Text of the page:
The ALRC has updated its approach (see ALRC slides and this paper) to key proposals following the public consultation on its Discussion Paper released on 15 November 2019. We are pleased to see that the ALRC is no longer proceeding with its original proposals relating to individual liability for corporate misconduct. It has also updated its proposals in relation to the corporate attribution model and proposed regulatory model.
Notably, the ALRC’s original proposals did not extend to non-executive directors with the ALRC recognising that the legal framework for director liability is not in need of reform.
The ALRC referred to the AICD’s submission (found here) at a number of points in their additional paper.
A summary of the key changes to the ALRC’s recommendations are outlined below.
Updated approach to key proposals
Individual liability for corporate misconduct
The ALRC is no longer intending to recommend the catch-all scheme that proposed individual liability for any corporate misconduct based on the ability to “influence” such conduct. This proposal received strong opposition from stakeholders, including from the AICD.
While the ALRC’s analysis confirms there is an “accountability gap”, the ALRC considers that the Financial Accountability Regime (FAR) (read the AICD’s analysis of the regime here) provides a promising framework for enhanced individual liability. If proven effective, the ALRC suggests that it could be extended to other sectors.
The revised ALRC position does not propose to extend individual criminal or civil liability on directors. However, the ALRC does recommend that the Australian Government consider undertaking a wide-ranging review of the effectiveness of individual accountability mechanisms for corporate misconduct by December 2025, including consideration of accessorial liability provisions and directors’ and officers’ duties.
The ALRC further noted that there may be a need to clarify the application of statutory officers’ duties depending on how the High Court of Australia interprets “officer” in the case of ASIC v King  HCA 4. ALRC suggested that statutory reform may be needed to ensure executives of parent companies and individuals below top-tier management, including division heads, are captured.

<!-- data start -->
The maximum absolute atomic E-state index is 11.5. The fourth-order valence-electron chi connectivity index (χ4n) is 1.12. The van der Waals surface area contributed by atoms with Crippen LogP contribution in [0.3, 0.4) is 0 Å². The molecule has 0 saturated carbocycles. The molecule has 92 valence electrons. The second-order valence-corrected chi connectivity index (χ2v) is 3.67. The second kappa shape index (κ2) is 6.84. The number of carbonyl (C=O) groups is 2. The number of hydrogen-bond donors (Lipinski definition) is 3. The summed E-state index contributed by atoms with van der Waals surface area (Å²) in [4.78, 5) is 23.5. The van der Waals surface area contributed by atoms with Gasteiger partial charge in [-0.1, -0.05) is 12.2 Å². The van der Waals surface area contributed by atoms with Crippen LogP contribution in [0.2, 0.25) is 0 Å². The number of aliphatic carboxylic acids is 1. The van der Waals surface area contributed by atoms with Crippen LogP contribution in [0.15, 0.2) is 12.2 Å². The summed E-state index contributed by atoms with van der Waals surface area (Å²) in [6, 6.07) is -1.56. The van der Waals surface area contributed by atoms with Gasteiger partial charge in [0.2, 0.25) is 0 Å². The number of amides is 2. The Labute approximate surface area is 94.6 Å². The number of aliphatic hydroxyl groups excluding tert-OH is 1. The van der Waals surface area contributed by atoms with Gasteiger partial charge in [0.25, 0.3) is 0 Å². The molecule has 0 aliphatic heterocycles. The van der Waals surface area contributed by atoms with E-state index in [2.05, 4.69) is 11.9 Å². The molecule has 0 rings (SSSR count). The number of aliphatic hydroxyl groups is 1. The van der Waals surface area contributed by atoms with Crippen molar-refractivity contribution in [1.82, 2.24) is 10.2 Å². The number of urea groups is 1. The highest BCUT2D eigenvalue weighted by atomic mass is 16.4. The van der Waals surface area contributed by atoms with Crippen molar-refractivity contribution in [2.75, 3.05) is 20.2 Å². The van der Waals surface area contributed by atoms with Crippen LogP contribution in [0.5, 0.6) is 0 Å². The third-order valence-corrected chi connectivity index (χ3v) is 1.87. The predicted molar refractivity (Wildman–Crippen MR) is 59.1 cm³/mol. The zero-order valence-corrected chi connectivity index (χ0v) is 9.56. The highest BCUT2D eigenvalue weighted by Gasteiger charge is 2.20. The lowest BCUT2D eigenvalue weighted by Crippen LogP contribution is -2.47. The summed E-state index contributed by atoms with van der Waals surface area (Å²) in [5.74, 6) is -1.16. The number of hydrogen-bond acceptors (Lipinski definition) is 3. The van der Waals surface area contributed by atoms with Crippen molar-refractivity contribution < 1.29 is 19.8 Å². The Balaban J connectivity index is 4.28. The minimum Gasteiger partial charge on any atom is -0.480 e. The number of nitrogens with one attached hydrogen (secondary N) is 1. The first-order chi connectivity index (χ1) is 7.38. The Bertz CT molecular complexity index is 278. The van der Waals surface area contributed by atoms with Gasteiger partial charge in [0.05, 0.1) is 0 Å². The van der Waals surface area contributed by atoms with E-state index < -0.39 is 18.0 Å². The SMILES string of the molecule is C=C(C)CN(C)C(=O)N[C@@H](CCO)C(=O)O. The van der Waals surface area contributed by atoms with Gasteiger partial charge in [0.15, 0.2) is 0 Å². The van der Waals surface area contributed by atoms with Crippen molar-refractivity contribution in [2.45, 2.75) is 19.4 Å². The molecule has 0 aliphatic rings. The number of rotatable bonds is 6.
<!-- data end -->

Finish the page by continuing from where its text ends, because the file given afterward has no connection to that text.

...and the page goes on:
However, subsequent to the release of the ALRC’s revised proposals, the High Court ruled in favour of ASIC in ASIC v King, finding that the Group CEO was an “officer” of the relevant subsidiary. See break out box for a summary of the case. The outcome of the case may mean that further statutory reform is not recommended by the ALRC.
The ALRC will not be recommending a proposed model for attributing criminal responsibility to corporations. Instead, it will put forward different attribution models with the pros and cons of each, leaving it to policymakers to determine a way forward.
The Final Report will continue to support a single method for attribution. However, it will acknowledge circumstances where specific attribution may be appropriate (e.g. the failure to prevent model included in the foreign bribery legislation).
Having revisited the scope of the ALRC’s inquiry (being corporate criminal responsibility), the ALRC will not be commenting on the civil regulatory model (so no proposals related to civil penalty provisions and civil notice provisions will be included in the Final Report).
Additionally, the escalation mechanism will be reframed to apply in circumstances where a person has engaged in a system of conduct or pattern of behaviour while being reckless as to whether such action will result in a breach of civil penalty provisions. While we believe the mechanism needs further consideration, this reframed proposal is more in line with the principled approach to criminal liability set out in the balance of the ALRC’s Discussion Paper.
The ALRC’s Final Report is due by 30 April. We will continue to engage with the ALRC on these revised proposals.
ASIC v King
Facts and question of law
- Mr King was CEO of a Group of companies, where a subsidiary misappropriated fund money. The directors of the subsidiary were found to be in breach of their directors’ duties and convicted.
- The High Court was asked to determine whether Mr King (as CEO of the group and not a director of the subsidiary) was a statutory “officer” of the subsidiary by virtue of him being a person “who has the capacity to affect significantly the corporation’s financial standing”.
The court unanimously allowed an appeal from a judgment of the Court of Appeal of the Supreme Court of Queensland holding that Mr King (the Group CEO) was an “officer” of a subsidiary defined by s 9(b)(ii) of the Corporations Act 2001 because the provision is not limited to those who hold or occupy a named office in a corporation or a recognised position with rights and duties attached to it.
The factual findings of the primary judge that Mr King acted as the “overall boss of the Group” and assumed “overall responsibility for [the subsidiary]” were sufficient to establish that Mr King had the capacity to affect significantly the financial standing of [the subsidiary].